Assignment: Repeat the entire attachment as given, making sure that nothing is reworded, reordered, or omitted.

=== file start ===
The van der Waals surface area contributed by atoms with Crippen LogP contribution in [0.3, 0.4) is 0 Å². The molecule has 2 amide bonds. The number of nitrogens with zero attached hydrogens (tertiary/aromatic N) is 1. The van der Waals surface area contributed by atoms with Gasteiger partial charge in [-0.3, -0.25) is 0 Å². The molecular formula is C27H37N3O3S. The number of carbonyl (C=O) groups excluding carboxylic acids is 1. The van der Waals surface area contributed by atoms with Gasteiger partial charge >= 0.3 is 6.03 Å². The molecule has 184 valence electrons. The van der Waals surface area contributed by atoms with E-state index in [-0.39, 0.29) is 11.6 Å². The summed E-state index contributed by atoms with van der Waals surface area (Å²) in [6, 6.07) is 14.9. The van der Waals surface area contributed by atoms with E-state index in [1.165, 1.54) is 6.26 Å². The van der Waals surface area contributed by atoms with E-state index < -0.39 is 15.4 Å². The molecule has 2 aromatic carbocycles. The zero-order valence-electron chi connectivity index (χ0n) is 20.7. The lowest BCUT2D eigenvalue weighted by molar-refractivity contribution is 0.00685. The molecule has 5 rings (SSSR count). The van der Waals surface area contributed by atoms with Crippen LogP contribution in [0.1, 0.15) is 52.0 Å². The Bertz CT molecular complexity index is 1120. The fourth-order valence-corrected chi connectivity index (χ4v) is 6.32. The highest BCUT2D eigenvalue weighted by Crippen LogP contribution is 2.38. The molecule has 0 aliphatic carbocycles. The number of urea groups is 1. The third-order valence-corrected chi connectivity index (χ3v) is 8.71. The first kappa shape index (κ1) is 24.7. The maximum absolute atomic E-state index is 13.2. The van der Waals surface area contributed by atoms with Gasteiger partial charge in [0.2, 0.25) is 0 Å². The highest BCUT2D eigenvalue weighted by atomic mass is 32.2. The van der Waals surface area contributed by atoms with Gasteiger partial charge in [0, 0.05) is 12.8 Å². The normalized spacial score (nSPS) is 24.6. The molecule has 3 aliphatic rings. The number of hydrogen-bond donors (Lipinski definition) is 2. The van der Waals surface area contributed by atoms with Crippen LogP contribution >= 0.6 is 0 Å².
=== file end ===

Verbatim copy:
The van der Waals surface area contributed by atoms with Crippen LogP contribution in [0.3, 0.4) is 0 Å². The molecule has 2 amide bonds. The number of nitrogens with zero attached hydrogens (tertiary/aromatic N) is 1. The van der Waals surface area contributed by atoms with Gasteiger partial charge in [-0.3, -0.25) is 0 Å². The molecular formula is C27H37N3O3S. The number of carbonyl (C=O) groups excluding carboxylic acids is 1. The van der Waals surface area contributed by atoms with Gasteiger partial charge >= 0.3 is 6.03 Å². The molecule has 184 valence electrons. The van der Waals surface area contributed by atoms with E-state index in [-0.39, 0.29) is 11.6 Å². The summed E-state index contributed by atoms with van der Waals surface area (Å²) in [6, 6.07) is 14.9. The van der Waals surface area contributed by atoms with E-state index in [1.165, 1.54) is 6.26 Å². The van der Waals surface area contributed by atoms with E-state index < -0.39 is 15.4 Å². The molecule has 2 aromatic carbocycles. The zero-order valence-electron chi connectivity index (χ0n) is 20.7. The lowest BCUT2D eigenvalue weighted by molar-refractivity contribution is 0.00685. The molecule has 5 rings (SSSR count). The van der Waals surface area contributed by atoms with Crippen LogP contribution in [0.1, 0.15) is 52.0 Å². The Bertz CT molecular complexity index is 1120. The fourth-order valence-corrected chi connectivity index (χ4v) is 6.32. The highest BCUT2D eigenvalue weighted by Crippen LogP contribution is 2.38. The molecule has 0 aliphatic carbocycles. The number of urea groups is 1. The third-order valence-corrected chi connectivity index (χ3v) is 8.71. The first kappa shape index (κ1) is 24.7. The maximum absolute atomic E-state index is 13.2. The van der Waals surface area contributed by atoms with Gasteiger partial charge in [0.2, 0.25) is 0 Å². The highest BCUT2D eigenvalue weighted by atomic mass is 32.2. The van der Waals surface area contributed by atoms with Gasteiger partial charge in [0, 0.05) is 12.8 Å². The normalized spacial score (nSPS) is 24.6. The molecule has 3 aliphatic rings. The number of hydrogen-bond donors (Lipinski definition) is 2. The van der Waals surface area contributed by atoms with Crippen LogP contribution >= 0.6 is 0 Å².